Obama Poised to Sign FDA Bill

Press enter to search
Close search
Open Menu

Obama Poised to Sign FDA Bill

WASHINGTON -- Shortly after the House gave final approval in a 307-97 vote Friday to a bill giving the Food and Drug Administration regulatory authority over the tobacco industry, President Barack Obama pledged to quickly sign the measure into law, The New York Times reported.

"For over a decade, leaders of both parties have fought to prevent tobacco companies from marketing their products to children and provide the public with the information they need to understand what a dangerous habit this is," said Obama.

For the first time, the legislation will give the FDA authority to regulate what goes into tobacco products, demand changes or elimination of toxic substances and block the introduction of new products, the report stated.

According to the report, the legislation mandates:

-- By 2012, cigarette packages must have warning labels that cover 50 percent of the front and rear, including the word "warning" in capital letters.

-- Any existing tobacco-related sponsorships of sports and entertainment events will be banned, including giveaways of non-tobacco items with the purchase of a tobacco product. Moreover, a federal ban will be put in effect 15 months from signing on outdoor tobacco advertising within 1,000 feet of schools and playgrounds.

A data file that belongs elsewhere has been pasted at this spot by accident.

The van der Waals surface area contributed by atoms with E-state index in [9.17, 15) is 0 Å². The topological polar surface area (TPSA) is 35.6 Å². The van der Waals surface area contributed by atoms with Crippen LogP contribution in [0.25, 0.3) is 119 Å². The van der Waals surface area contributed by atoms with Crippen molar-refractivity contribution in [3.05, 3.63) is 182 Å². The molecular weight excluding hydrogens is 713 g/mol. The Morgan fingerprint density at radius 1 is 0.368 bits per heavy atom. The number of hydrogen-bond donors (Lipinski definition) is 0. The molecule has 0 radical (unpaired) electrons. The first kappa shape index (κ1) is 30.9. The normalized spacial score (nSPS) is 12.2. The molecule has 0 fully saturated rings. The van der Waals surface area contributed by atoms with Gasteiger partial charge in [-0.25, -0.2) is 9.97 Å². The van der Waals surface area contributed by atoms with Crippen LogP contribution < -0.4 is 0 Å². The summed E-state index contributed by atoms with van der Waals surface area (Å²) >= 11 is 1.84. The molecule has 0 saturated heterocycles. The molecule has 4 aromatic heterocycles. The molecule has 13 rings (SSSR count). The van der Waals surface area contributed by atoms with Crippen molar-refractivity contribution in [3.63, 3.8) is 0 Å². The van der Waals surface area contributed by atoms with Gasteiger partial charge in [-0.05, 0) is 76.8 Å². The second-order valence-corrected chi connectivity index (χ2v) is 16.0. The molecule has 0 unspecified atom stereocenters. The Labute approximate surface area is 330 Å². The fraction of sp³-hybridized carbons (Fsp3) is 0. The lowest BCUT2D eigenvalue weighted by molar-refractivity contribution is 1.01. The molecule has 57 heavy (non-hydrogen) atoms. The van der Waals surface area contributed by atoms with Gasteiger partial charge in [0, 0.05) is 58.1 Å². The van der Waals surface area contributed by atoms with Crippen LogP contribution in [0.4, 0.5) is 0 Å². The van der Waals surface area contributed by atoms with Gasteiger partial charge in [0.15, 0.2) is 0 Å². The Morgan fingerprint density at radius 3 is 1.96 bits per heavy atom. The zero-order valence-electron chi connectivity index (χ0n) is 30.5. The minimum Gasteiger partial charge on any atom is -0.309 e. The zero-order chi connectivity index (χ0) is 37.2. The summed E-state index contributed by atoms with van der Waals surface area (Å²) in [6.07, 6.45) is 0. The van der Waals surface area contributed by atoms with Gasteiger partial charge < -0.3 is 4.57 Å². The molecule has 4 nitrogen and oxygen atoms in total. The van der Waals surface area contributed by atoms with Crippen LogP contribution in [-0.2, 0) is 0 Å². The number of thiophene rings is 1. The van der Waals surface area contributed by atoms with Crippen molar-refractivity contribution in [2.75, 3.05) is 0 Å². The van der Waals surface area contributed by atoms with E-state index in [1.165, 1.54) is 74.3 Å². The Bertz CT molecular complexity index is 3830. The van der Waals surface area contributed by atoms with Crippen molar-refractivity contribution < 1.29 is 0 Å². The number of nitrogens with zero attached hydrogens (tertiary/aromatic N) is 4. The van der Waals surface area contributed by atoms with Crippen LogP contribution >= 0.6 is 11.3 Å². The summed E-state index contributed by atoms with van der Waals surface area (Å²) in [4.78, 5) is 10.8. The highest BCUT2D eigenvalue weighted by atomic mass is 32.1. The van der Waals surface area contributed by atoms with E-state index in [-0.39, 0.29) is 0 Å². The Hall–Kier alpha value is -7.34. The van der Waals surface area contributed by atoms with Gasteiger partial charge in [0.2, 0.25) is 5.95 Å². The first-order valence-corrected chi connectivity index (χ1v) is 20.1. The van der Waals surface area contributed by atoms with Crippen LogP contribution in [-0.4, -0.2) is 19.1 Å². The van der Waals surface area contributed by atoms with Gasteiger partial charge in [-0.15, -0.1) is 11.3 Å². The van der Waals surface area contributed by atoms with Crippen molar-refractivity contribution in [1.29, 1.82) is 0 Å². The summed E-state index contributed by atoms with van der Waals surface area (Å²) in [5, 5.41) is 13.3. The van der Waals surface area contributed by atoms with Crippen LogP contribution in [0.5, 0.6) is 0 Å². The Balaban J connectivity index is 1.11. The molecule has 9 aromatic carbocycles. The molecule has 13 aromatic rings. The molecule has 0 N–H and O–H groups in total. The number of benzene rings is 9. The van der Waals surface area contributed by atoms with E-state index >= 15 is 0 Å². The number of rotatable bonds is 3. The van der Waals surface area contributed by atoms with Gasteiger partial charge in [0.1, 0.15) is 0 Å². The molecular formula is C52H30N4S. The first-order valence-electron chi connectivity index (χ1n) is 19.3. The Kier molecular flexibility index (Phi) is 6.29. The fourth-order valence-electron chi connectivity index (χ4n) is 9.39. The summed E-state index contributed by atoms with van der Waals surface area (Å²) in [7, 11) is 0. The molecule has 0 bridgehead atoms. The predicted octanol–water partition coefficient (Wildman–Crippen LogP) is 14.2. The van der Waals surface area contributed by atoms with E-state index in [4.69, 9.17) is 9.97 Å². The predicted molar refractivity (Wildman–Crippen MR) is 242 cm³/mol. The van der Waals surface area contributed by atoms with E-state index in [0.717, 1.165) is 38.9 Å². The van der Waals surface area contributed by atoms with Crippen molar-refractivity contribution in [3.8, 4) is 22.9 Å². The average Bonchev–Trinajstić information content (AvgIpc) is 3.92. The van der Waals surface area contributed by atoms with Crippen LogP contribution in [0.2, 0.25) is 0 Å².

-- Point-of-sale advertising will be limited to adult-only facilities, while vending machines can only appear in places restricted to adults. Retailers selling the product to minors will be subject to federal enforcement and penalties.

-- Within one year, flavored cigarettes—including candy flavors, herbs or spices such as strawberry, grape, orange, clove, cinnamon or vanilla—but excluding menthol, will be banned, as well as cigarettes advertised as "light" or "mild."

New FDA Commissioner Dr. Margaret Hamburg told the newspaper the agency was ready to "roll up our sleeves" to meet the new obligations.

Related News:

Senate Passes Bill for FDA to Regulate Tobacco

FDA Regulation of Tobacco Expected to Pass Senate